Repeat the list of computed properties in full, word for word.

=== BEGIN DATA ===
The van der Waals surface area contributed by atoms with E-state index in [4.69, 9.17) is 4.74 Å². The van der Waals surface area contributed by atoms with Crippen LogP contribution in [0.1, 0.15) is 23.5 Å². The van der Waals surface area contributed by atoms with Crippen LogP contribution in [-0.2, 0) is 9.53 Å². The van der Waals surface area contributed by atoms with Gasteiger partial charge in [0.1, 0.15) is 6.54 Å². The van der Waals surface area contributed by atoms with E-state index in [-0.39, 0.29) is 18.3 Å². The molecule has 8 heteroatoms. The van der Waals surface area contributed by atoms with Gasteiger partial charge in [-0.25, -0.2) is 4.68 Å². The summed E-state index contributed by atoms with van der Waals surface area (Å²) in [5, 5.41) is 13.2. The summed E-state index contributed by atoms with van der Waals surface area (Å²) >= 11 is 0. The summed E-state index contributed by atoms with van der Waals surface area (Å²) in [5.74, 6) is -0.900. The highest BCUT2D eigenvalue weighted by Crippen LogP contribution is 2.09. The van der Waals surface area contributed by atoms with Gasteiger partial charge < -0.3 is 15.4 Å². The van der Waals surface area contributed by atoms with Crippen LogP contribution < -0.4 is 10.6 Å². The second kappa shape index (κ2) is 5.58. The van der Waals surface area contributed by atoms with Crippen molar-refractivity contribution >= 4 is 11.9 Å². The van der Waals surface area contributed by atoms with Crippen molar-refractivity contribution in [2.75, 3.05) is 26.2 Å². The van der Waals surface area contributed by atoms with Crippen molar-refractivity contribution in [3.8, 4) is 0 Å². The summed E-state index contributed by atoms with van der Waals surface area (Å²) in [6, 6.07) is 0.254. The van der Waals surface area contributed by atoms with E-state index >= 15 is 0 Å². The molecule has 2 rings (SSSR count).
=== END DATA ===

The van der Waals surface area contributed by atoms with E-state index in [4.69, 9.17) is 4.74 Å². The van der Waals surface area contributed by atoms with Crippen LogP contribution in [0.1, 0.15) is 23.5 Å². The van der Waals surface area contributed by atoms with Crippen LogP contribution in [-0.2, 0) is 9.53 Å². The van der Waals surface area contributed by atoms with Gasteiger partial charge in [0.1, 0.15) is 6.54 Å². The van der Waals surface area contributed by atoms with E-state index in [-0.39, 0.29) is 18.3 Å². The molecule has 8 heteroatoms. The van der Waals surface area contributed by atoms with Gasteiger partial charge in [-0.25, -0.2) is 4.68 Å². The summed E-state index contributed by atoms with van der Waals surface area (Å²) in [5, 5.41) is 13.2. The summed E-state index contributed by atoms with van der Waals surface area (Å²) >= 11 is 0. The summed E-state index contributed by atoms with van der Waals surface area (Å²) in [5.74, 6) is -0.900. The highest BCUT2D eigenvalue weighted by Crippen LogP contribution is 2.09. The van der Waals surface area contributed by atoms with Gasteiger partial charge < -0.3 is 15.4 Å². The van der Waals surface area contributed by atoms with Crippen LogP contribution < -0.4 is 10.6 Å². The second kappa shape index (κ2) is 5.58. The van der Waals surface area contributed by atoms with Crippen molar-refractivity contribution >= 4 is 11.9 Å². The van der Waals surface area contributed by atoms with Crippen molar-refractivity contribution in [2.75, 3.05) is 26.2 Å². The van der Waals surface area contributed by atoms with Crippen molar-refractivity contribution in [3.8, 4) is 0 Å². The summed E-state index contributed by atoms with van der Waals surface area (Å²) in [6, 6.07) is 0.254. The van der Waals surface area contributed by atoms with E-state index >= 15 is 0 Å². The molecule has 2 rings (SSSR count).